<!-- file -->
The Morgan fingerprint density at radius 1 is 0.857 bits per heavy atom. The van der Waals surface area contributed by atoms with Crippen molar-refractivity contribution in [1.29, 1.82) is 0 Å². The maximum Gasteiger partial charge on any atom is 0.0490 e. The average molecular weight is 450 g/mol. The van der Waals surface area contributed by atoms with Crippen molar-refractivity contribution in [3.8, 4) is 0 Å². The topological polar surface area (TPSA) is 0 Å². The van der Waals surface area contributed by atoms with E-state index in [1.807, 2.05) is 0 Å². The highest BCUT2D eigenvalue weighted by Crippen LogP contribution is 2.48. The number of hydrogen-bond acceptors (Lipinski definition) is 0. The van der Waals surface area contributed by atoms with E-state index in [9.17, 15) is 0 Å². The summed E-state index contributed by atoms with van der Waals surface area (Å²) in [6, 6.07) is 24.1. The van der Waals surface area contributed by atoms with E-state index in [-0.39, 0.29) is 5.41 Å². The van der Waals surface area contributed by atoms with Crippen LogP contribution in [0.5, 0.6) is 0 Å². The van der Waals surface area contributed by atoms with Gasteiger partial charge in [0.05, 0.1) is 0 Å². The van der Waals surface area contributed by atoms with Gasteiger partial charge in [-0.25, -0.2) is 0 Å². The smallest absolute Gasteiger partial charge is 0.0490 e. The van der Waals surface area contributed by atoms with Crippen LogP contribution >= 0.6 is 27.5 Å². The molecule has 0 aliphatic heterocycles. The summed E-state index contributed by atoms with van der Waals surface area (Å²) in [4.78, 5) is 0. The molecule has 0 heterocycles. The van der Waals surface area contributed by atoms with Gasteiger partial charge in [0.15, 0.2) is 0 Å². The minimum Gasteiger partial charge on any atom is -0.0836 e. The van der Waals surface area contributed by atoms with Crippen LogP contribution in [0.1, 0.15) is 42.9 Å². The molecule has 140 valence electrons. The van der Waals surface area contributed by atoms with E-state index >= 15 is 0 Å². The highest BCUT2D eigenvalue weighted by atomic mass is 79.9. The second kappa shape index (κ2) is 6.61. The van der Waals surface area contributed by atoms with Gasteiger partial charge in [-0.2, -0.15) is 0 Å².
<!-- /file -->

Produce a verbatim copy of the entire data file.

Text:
The Morgan fingerprint density at radius 1 is 0.857 bits per heavy atom. The van der Waals surface area contributed by atoms with Crippen molar-refractivity contribution in [1.29, 1.82) is 0 Å². The maximum Gasteiger partial charge on any atom is 0.0490 e. The average molecular weight is 450 g/mol. The van der Waals surface area contributed by atoms with Crippen molar-refractivity contribution in [3.8, 4) is 0 Å². The topological polar surface area (TPSA) is 0 Å². The van der Waals surface area contributed by atoms with E-state index in [1.807, 2.05) is 0 Å². The highest BCUT2D eigenvalue weighted by Crippen LogP contribution is 2.48. The number of hydrogen-bond acceptors (Lipinski definition) is 0. The van der Waals surface area contributed by atoms with E-state index in [9.17, 15) is 0 Å². The summed E-state index contributed by atoms with van der Waals surface area (Å²) in [6, 6.07) is 24.1. The van der Waals surface area contributed by atoms with E-state index in [-0.39, 0.29) is 5.41 Å². The van der Waals surface area contributed by atoms with Crippen LogP contribution in [0.5, 0.6) is 0 Å². The van der Waals surface area contributed by atoms with Gasteiger partial charge in [0.05, 0.1) is 0 Å². The van der Waals surface area contributed by atoms with Gasteiger partial charge in [-0.25, -0.2) is 0 Å². The smallest absolute Gasteiger partial charge is 0.0490 e. The van der Waals surface area contributed by atoms with Crippen LogP contribution >= 0.6 is 27.5 Å². The molecule has 0 aliphatic heterocycles. The summed E-state index contributed by atoms with van der Waals surface area (Å²) in [4.78, 5) is 0. The molecule has 0 heterocycles. The van der Waals surface area contributed by atoms with Gasteiger partial charge in [0.15, 0.2) is 0 Å². The minimum Gasteiger partial charge on any atom is -0.0836 e. The van der Waals surface area contributed by atoms with Crippen LogP contribution in [0.1, 0.15) is 42.9 Å². The molecule has 140 valence electrons. The van der Waals surface area contributed by atoms with E-state index >= 15 is 0 Å². The highest BCUT2D eigenvalue weighted by atomic mass is 79.9. The second kappa shape index (κ2) is 6.61. The van der Waals surface area contributed by atoms with Gasteiger partial charge in [-0.2, -0.15) is 0 Å².